Difference Between Fine Aggregate and Coarse Aggregate

The words fine and coarse aggregate are used in conjunction with materials that are used to mix with concrete in construction activities. Aggregate is a composite material that helps in binding the concrete together as it adds strength and reinforcement to concrete. Aggregate is mixed with cement to form concrete that is used to lay the foundation of a road or even a roof in a building. Many materials are used to form aggregate such as sand, gravel, stone, crushed rock, and sometimes even waste slug from iron and steel industry. Aggregate is broadly classified as fine and coarse. The differences between these two types of aggregate will be discussed in this article.

Ingredients play a very important role in the performance of concrete. In low to moderate strength concrete, crushed stone that is coarse happens to be low cost as it helps in making up the volume needed to fill the foundation. But when high performance concrete is required where the strength of concrete is close to the strength of the aggregate, fine aggregate is needed so that there is no weakness in the structure.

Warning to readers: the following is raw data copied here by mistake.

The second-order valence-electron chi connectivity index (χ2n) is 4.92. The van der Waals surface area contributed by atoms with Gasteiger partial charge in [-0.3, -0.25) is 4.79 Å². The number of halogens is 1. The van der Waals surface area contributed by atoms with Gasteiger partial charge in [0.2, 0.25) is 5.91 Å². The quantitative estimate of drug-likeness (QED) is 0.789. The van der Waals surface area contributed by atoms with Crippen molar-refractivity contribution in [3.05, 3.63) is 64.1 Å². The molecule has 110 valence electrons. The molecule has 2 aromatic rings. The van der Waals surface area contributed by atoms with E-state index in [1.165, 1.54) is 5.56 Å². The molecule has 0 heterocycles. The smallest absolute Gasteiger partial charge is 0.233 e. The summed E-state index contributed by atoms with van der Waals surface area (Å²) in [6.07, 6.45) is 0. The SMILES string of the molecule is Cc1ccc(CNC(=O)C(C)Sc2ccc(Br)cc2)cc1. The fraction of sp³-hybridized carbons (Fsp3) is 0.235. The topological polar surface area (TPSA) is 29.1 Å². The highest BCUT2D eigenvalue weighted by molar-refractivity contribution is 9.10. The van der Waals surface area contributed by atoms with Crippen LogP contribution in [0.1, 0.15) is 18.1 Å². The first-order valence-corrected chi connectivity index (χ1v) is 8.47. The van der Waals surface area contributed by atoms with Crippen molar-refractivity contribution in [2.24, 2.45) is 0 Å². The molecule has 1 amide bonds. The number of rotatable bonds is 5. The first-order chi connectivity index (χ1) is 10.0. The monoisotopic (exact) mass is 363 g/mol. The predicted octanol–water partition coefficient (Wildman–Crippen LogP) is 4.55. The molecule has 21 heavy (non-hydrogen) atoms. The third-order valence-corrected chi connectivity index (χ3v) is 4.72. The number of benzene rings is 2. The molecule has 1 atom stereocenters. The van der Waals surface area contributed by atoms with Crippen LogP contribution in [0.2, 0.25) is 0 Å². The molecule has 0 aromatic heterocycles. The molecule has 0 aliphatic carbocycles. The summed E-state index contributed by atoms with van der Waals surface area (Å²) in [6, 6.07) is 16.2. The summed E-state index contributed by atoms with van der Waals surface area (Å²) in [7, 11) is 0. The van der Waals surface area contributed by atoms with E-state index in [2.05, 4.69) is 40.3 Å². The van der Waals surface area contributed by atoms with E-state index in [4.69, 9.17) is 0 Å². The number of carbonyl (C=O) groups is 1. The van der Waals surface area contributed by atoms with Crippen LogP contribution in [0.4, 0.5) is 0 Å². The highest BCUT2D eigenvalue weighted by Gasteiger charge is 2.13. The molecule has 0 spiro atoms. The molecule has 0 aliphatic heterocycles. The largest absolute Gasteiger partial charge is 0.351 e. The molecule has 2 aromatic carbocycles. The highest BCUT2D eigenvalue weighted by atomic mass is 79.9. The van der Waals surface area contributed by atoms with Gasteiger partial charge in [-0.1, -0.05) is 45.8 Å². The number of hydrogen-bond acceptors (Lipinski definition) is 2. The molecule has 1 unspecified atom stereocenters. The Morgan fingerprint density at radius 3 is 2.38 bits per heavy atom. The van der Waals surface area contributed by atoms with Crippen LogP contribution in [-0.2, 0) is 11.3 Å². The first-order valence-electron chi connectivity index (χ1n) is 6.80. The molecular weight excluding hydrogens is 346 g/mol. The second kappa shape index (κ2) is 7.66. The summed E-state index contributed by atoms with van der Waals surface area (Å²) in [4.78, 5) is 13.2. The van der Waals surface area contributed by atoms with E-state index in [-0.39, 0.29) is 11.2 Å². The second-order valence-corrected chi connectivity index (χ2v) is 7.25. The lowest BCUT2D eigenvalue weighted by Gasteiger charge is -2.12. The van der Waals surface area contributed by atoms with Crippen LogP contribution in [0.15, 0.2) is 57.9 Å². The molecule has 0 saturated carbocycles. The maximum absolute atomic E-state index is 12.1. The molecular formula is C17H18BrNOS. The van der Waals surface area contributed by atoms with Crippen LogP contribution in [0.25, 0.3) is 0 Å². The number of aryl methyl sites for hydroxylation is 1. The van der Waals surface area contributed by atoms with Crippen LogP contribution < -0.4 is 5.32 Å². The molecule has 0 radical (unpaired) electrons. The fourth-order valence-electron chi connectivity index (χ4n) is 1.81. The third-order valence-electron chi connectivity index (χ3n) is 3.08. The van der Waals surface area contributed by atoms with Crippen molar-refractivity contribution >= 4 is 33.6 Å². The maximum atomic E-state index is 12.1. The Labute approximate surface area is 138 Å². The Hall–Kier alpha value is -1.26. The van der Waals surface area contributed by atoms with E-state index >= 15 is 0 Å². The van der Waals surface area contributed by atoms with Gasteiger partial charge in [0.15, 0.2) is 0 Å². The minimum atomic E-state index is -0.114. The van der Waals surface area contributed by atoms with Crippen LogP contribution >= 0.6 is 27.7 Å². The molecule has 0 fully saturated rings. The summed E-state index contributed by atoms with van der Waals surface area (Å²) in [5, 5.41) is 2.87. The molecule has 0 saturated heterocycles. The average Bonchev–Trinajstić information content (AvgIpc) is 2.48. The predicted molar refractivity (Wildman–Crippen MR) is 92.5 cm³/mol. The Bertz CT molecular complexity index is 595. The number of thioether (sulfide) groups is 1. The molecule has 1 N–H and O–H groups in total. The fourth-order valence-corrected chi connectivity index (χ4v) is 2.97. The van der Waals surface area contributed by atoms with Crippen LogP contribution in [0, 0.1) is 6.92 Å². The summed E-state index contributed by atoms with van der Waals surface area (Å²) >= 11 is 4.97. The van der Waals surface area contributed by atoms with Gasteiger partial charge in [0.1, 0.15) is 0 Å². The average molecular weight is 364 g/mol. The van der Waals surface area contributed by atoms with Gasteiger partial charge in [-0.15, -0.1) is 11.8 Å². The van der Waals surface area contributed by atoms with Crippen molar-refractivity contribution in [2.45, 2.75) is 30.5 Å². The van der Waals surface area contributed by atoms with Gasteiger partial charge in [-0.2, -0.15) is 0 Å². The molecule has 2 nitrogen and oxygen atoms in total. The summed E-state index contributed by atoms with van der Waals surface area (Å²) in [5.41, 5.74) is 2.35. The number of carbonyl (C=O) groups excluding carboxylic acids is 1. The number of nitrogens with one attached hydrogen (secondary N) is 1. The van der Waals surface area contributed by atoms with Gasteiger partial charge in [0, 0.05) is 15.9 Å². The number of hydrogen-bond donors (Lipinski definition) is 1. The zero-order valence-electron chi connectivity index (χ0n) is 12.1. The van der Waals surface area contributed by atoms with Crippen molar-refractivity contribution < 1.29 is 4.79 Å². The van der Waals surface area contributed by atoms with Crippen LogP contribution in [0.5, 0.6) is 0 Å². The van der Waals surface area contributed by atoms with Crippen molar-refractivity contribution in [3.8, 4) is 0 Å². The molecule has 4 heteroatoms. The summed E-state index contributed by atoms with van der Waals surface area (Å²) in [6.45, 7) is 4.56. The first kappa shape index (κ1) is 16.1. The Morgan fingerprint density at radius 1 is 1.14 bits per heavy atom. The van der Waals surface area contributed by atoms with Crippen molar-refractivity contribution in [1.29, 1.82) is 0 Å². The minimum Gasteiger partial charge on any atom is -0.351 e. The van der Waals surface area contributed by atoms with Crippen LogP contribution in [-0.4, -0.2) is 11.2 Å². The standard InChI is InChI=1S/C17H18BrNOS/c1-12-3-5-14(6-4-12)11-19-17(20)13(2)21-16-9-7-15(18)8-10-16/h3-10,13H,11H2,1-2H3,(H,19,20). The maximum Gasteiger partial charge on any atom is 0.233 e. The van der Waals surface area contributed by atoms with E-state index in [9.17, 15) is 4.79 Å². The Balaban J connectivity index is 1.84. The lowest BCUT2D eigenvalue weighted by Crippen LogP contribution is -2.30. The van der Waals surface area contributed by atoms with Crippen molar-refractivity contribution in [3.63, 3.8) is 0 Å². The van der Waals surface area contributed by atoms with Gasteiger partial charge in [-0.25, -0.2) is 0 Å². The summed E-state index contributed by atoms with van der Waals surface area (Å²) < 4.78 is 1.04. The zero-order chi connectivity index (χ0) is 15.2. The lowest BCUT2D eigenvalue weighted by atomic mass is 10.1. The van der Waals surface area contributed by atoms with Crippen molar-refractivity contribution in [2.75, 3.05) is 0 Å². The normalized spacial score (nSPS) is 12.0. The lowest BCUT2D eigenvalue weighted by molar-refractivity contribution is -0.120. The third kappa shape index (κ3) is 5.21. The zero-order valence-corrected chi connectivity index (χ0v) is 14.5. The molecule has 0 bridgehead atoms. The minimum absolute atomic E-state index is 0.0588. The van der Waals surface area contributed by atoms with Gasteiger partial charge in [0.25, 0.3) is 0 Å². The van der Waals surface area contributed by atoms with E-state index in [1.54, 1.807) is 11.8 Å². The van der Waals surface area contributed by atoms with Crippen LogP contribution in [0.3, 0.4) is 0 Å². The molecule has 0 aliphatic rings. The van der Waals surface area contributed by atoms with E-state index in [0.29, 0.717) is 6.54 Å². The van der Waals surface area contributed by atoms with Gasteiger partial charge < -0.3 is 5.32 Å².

It is important to mix both fine and coarse aggregate in concrete as coarse aggregate cannot cover the surface area in the manner that fine aggregate does. It is important to remember that the contribution of coarse aggregate in covering the surface area is much lower than fine aggregate. As far as shape is considered, spherical aggregate is considered the best to achieve maximum packing density followed by cubical and flaky shapes.

Oversize aggregate creates problems in setting the concrete in an easy manner on the site. Whether going for coarse or fine aggregate it has to be remembered that there should not be great variation in the size of the particles as it hampers a good performing concrete. To have a concrete that performs satisfactorily, particle size should be as uniform as possible whether coarse or fine aggregate is used. It is obvious that the concrete placer wants aggregate to be such that concrete can be placed and compacted with very little effort. To achieve this objective, the best way is to go for spherical aggregate particles.